Which Acne-Fighting Ingredient Is Right For You?

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Whether you’re a longtime cystic-acne sufferer or just the victim of an occasional pimple, it seems like an innocent-enough solution to rush out to the drugstore and pick up any old breakout fighter you can get your hands on. After all, you want to get rid of that thing, fast.

Turns out, banishing blemishes isn’t so clear-cut. Using the wrong active ingredient can actually exacerbate breakouts, as well as add a host of new issues: irritation, sensitivity, rashes, and allergic reactions. Fortunately, it’s easy to choose the ingredient you should be using — once you properly identify the type of acne currently bombarding your visage. Two experts, New York City dermatologists Eric Schweiger, MD and Jennifer MacGregor, MD, weigh in on which acne-repelling ingredients you should toss into your shopping cart. Click through to find the most effective skin saver for you.


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Salicylic Acid
Use if: You see small blackheads and whiteheads on the surface of your skin.
These breakouts are called comedonal acne, which forms when oil and old skin cells clog your pores. “This is the type of acne common in teenagers,” says Dr. MacGregor. “It responds best to exfoliation — like with salicylic acid — and if the pimples are small or fine, they can typically clear without scarring.”

Benzoyl Peroxide
Use if: Your blemishes are red, raised, and painful to the touch.
Dr. Schweiger routinely prescribes benzoyl peroxide to patients who have this type of acne. “It’s inflammatory acne, or what is traditionally thought of as pimples and cysts,” he says. Make sure you treat these pesky blemishes quickly to avoid scarring.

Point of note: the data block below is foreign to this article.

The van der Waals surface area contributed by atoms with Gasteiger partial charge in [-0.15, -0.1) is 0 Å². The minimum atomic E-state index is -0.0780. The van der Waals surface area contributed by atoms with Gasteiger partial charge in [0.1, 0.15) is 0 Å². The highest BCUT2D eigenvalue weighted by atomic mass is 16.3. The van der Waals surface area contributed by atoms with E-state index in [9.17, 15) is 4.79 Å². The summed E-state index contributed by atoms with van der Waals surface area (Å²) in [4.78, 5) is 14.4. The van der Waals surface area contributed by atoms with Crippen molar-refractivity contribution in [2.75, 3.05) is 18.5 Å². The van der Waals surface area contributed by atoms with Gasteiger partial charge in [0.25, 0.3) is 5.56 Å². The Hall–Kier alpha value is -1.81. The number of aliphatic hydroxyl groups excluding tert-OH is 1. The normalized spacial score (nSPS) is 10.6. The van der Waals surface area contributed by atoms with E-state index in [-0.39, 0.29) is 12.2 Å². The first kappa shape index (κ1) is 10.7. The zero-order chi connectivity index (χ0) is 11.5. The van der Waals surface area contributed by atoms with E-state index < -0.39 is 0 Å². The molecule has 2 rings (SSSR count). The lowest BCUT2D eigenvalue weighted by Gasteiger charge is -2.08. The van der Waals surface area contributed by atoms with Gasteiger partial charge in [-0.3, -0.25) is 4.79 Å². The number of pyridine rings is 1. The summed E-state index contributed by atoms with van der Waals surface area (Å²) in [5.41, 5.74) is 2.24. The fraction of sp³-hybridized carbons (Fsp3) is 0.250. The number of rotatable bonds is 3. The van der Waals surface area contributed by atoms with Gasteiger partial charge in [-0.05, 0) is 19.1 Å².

Topical Retinoids
Use if: You have pimples, and you also want to receive anti-aging benefits.
“When blocked pores get inflamed under the skin, and the [bumps become] red and painful, they respond well to topical retinoids,” says Dr. MacGregor. Both prescription retinoids, like Retin-A, and over-the-counter options speed up cell turnover and promote collagen creation to reduce wrinkles.

Oral Antibiotics
Use if: Instead of responding to other methods, your acne is worsening.
“I will often add an oral antibiotic if acne is moderate or severe” on top of a benzoyl-peroxide treatment, says Dr. Schweiger. Ask your dermatologist about drugs like tetracycline, erythromycin, or minocycline.
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Accutane
Use if: You have severe, cystic acne.
“Cystic acne is characterized by deeper, painful bumps, and can lead to severe scarring,” says Dr. MacGregor. “Oral Accutane may be necessary if this type does not respond to other therapies.” Accutane has worked for millions of people, but proceed with caution: It has some serious potential side effects, and you'd have to jump through a few hoops to get a prescription.

Tea Tree Oil
Use if: Benzoyl peroxide has worked for you, or you’re looking for a natural option.
Dr. Schweiger is a big believer in tea tree oil. “Clinical studies show tea tree oil to be as effective as benzoyl peroxide, but with fewer side effects,” he says. “It is a natural anti-inflammatory and anti-microbial ingredient, and has become a favorite of natural skin care followers.” Plus, blemish-ridden skin can be incredibly sensitive, often as a result of chemical treatments. Tea tree oil is far less irritating.

Alpha Hydroxy Acids
Use if: Your T-zone is suffering from clogged pores, or you have sensitive skin.
“AHAs are gentle chemical exfoliants that can help treat or prevent blocked pores,” says Dr. MacGregor. Even sensitive skin can tolerate low concentrations of them, she points out. They include glycolic and citric acids, among others, and are available over-the-counter.



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